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Minutes of Open Session
CIFOR, August 9, 2004

Full English Report [177kb]

China by Ms. Zhou Zaizhi

The China study focuses on Guangdong province in southern China, where 61% of the total 17.8 million ha is official forest land, with 92% of it managed by collectives. Heavy logging, war, major political events (Great leap forward and Cultural revolution) and forest fire led to serious forest destruction and degradation. In 1949, forest cover was 3.72 million ha and degraded forest land was 7.11 million ha. Since then with primarily government-led large-scale rehabilitation efforts, forest cover has risen to a stable 10 million ha roughly and degraded forest land was reduced to about 1 million ha. The efforts were meant to stabilize the degraded ecological environment accompanying rapid economic development; and reduce poverty and improve livelihoods of forest dependent people and farmers in mountain and coastal areas. People were mobilized to carry out the efforts. Aerial seeding was a favoured method for remote hilly and mountain areas along with closing off mountains to promote natural regeneration. There was also the development of high-yielding plantations and establishment of forest farms on degraded forest lands for timber production.

Since the 1990s, diversified reforestation systems and institutional arrangements appeared among stakeholders. These included joint management, stock-sharing, lease and contract management. There has been a shift in forestry focus from reforesting barren forestland to consolidating greening achievements, protecting and enhancing the resources to meet the demands of the rapidly growing forest industry. New policies encourage foreign and civil enterprises and individuals to develop commercial forests, with a range of management options and institutional arrangements. Currently, it is difficult to find degraded forestland for lease for commercial forestry in preferred planting districts with good site conditions. At the same time, there is interest in building high-quality forests for environmental purposes in the classified ecological zones by adjusting tree species and forest structure and type.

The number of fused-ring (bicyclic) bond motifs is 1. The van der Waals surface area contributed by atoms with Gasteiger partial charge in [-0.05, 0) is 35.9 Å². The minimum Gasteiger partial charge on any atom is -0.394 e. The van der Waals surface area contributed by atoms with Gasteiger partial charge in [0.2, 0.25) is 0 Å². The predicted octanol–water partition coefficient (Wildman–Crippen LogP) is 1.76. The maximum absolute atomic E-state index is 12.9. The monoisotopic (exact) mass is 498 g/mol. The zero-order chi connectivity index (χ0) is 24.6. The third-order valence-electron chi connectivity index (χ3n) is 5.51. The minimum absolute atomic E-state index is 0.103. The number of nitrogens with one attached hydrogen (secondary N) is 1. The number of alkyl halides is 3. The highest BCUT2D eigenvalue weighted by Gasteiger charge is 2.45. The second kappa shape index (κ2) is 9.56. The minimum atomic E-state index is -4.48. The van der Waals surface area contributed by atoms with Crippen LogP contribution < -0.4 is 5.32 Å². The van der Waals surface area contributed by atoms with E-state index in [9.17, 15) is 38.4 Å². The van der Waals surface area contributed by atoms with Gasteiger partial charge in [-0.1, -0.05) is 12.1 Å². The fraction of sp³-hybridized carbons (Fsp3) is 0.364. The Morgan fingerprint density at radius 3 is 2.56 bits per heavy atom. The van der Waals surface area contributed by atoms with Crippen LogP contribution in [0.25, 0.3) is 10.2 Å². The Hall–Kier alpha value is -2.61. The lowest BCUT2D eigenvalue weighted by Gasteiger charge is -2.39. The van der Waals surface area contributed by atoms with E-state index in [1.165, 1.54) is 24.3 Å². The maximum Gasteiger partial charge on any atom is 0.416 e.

The review study based on 3 samples in each of the 8 major project categories in Guangdong, reports considerable success in terms of increased forest cover and stocking volume in the earlier programs which can be assessed now. The study in Guangdong does not include case study analysis for environmental and livelihood impacts, and these remain unclear. Key lessons learnt include the need for:

  1. A wide range of funding sources and institutional arrangements for different project types
  2. Removal of high timber tax, transportation and sale constraints
  3. Favorable policy incentives and socialization
  4. Livelihood options and alternative fuel sources to reduce pressures on the regrowing forests. Forest rehabilitation to be part of local socio-economic sustainable development
  5. Good dissemination and demonstration of successful experiences
  6. Targeted management, responsibility and incentive systems for program leaders
  7. Technical training and services to implementers
  8. Species-site matching and scientific planning using available research findings to avoid poor growth, mortality, pests and disease, and forest fire problems
  9. More attention to management of already planted areas



  1. A question was raised regarding community participation in rehabilitation in China, since they were the real actors in the field and their participation was critical for the long-term sustainability of rehabilitation programs. There were policy incentives (institutional arrangements, etc.) in different programs to encourage community involvement and ensure long-term sustainability. Guangdong is increasingly applying more of such incentives, trying to find better mechanisms and iron out the problems. The review study in China does not involve assessment of livelihood impacts of the projects.
  2. Different tenure systems and institutional arrangements – which approaches are more successful? Recent developments: reforestation task bidding systems for city landscape rehabilitation, private investments to develop commercial forests on degraded forestland, and joint management and stock sharing options on forest farms show much promise.
  3. Yes, there are rewards for environmental services as part of reforestation programs. For forests established mainly for environmental purposes, the government provides economic compensation to landowners. Only rich provinces can use this method of compensation.
  4. Aerial seeding has 65% success in China based on forest growth on the ground. Species used are mainly fast growing, exotics such as Acacia and Eucalyptus, along with native pine trees which are suited for the region.

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